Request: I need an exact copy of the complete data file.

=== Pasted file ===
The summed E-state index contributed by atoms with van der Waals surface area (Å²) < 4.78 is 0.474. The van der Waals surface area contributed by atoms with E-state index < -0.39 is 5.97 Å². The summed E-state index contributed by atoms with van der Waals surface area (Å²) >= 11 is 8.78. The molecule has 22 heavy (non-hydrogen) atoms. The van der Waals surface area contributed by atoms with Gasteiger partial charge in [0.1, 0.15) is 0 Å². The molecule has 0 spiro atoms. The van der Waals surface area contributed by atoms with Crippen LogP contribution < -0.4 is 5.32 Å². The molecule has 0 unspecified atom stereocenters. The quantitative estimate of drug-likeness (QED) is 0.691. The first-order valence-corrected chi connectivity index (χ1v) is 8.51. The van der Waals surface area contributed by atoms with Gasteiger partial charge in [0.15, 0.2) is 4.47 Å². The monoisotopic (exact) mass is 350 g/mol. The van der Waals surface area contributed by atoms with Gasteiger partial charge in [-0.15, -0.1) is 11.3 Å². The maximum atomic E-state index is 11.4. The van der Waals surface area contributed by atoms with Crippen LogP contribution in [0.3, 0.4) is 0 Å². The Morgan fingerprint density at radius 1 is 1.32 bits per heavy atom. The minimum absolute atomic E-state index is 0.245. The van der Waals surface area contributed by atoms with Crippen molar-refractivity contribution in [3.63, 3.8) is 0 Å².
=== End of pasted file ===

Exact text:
The summed E-state index contributed by atoms with van der Waals surface area (Å²) < 4.78 is 0.474. The van der Waals surface area contributed by atoms with E-state index < -0.39 is 5.97 Å². The summed E-state index contributed by atoms with van der Waals surface area (Å²) >= 11 is 8.78. The molecule has 22 heavy (non-hydrogen) atoms. The van der Waals surface area contributed by atoms with Gasteiger partial charge in [0.1, 0.15) is 0 Å². The molecule has 0 spiro atoms. The van der Waals surface area contributed by atoms with Crippen LogP contribution < -0.4 is 5.32 Å². The molecule has 0 unspecified atom stereocenters. The quantitative estimate of drug-likeness (QED) is 0.691. The first-order valence-corrected chi connectivity index (χ1v) is 8.51. The van der Waals surface area contributed by atoms with Gasteiger partial charge in [0.15, 0.2) is 4.47 Å². The monoisotopic (exact) mass is 350 g/mol. The van der Waals surface area contributed by atoms with Gasteiger partial charge in [-0.15, -0.1) is 11.3 Å². The maximum atomic E-state index is 11.4. The van der Waals surface area contributed by atoms with Crippen LogP contribution in [0.3, 0.4) is 0 Å². The Morgan fingerprint density at radius 1 is 1.32 bits per heavy atom. The minimum absolute atomic E-state index is 0.245. The van der Waals surface area contributed by atoms with Crippen molar-refractivity contribution in [3.63, 3.8) is 0 Å².